Are you ready to spring forward?
March 5, 2018—You're going to lose a little time this weekend. For most of the country, daylight saving time officially begins at 2 a.m. on the second Sunday in March (yep, it's nearly that time already) and ends at 2 a.m. on the first Sunday of November.
Of course, we gain more sunlit evening hours with daylight saving time. But the sudden switchover can mess with your sleep-wake cycle for days, possibly leaving you groggy and impairing your ability to perform activities that require you to be alert.
Don't wait until Saturday
Start going to bed 15 minutes earlier each night this week. It can make the transition less jarring, according to the American Academy of Sleep Medicine. And when the weekend comes, try the following tips for making that lost hour of sleep a little easier:
- Change your clocks early Saturday evening. Don't wait until you're ready for bed.
- Go to bed early enough for a full night's rest. Most adults need at least seven hours of sleep each night. Check out this infographic to see sleep recommendations for people of all ages.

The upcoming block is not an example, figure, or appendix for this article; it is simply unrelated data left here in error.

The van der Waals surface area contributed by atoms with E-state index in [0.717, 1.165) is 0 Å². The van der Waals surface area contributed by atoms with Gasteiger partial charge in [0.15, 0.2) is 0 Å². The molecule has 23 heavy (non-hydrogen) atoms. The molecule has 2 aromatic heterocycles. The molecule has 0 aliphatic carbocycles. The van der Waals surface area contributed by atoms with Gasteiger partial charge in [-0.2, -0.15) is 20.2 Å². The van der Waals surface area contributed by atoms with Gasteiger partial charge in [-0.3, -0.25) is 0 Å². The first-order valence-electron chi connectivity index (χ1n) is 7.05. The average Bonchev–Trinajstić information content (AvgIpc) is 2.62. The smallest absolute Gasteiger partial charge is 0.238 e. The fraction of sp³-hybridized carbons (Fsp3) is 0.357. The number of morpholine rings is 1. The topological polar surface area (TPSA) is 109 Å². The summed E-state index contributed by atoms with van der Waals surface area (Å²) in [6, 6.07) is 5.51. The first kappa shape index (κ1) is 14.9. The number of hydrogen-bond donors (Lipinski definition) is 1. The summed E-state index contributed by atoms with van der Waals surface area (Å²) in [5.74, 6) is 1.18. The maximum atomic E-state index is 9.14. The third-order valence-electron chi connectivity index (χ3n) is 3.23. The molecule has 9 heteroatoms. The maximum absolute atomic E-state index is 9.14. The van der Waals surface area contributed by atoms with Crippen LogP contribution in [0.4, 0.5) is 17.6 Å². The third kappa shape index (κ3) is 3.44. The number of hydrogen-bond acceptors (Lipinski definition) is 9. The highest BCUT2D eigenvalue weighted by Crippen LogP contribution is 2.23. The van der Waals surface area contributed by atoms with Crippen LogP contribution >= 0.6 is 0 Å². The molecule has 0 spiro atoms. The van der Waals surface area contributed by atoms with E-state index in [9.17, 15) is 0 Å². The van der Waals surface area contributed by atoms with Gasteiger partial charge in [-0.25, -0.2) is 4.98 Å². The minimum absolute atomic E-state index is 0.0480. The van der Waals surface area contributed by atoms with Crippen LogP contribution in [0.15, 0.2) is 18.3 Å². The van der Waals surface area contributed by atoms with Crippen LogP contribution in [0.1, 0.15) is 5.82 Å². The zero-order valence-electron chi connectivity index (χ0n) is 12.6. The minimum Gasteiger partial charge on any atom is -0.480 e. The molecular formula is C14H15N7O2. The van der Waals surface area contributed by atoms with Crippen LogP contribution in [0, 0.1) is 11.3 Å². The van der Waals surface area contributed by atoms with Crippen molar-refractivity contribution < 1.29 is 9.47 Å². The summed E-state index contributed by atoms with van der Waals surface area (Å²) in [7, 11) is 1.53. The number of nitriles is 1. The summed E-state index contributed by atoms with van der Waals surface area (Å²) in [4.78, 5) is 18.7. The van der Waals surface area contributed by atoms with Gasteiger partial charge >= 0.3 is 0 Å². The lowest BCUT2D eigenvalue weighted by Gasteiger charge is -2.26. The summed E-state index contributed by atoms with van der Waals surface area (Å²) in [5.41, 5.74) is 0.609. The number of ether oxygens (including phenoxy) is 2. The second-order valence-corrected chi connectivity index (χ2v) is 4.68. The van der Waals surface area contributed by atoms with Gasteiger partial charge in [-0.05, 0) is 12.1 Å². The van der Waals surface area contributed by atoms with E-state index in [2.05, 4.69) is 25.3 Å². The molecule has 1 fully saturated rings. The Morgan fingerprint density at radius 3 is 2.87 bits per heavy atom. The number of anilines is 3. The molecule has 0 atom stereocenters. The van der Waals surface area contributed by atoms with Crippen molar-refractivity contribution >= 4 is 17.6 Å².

- Catch the morning light. When you wake up Sunday, head outdoors for a few minutes. The bright morning light will help reset your internal clock, making you feel more alert.
- Keep your Sunday bedtime. Now's not the time to skimp on slumber. You'll need a good solid rest to be fresh on Monday.
Keep a good thing going
The daylight saving switchover isn't the only time when a good night's rest is best. To improve your snooze throughout the year, try these tips courtesy of the National Sleep Foundation:
Stick to a schedule. Go to bed and get up at the same time every day—even on weekends.
Save your bedroom for rest. When you head off to bed, don't take your laptop, smartphone or homework with you.
Start a soothing pre-bedtime ritual. Lower the lights, and try winding down with soft music or a warm bath.
Create a comfy sleep zone. Keep your bedroom quiet, dark, cool and comfortable.
Don't stare at the alarm clock. If you can't sleep, get out of bed and do something relaxing in another room until you feel sleepy.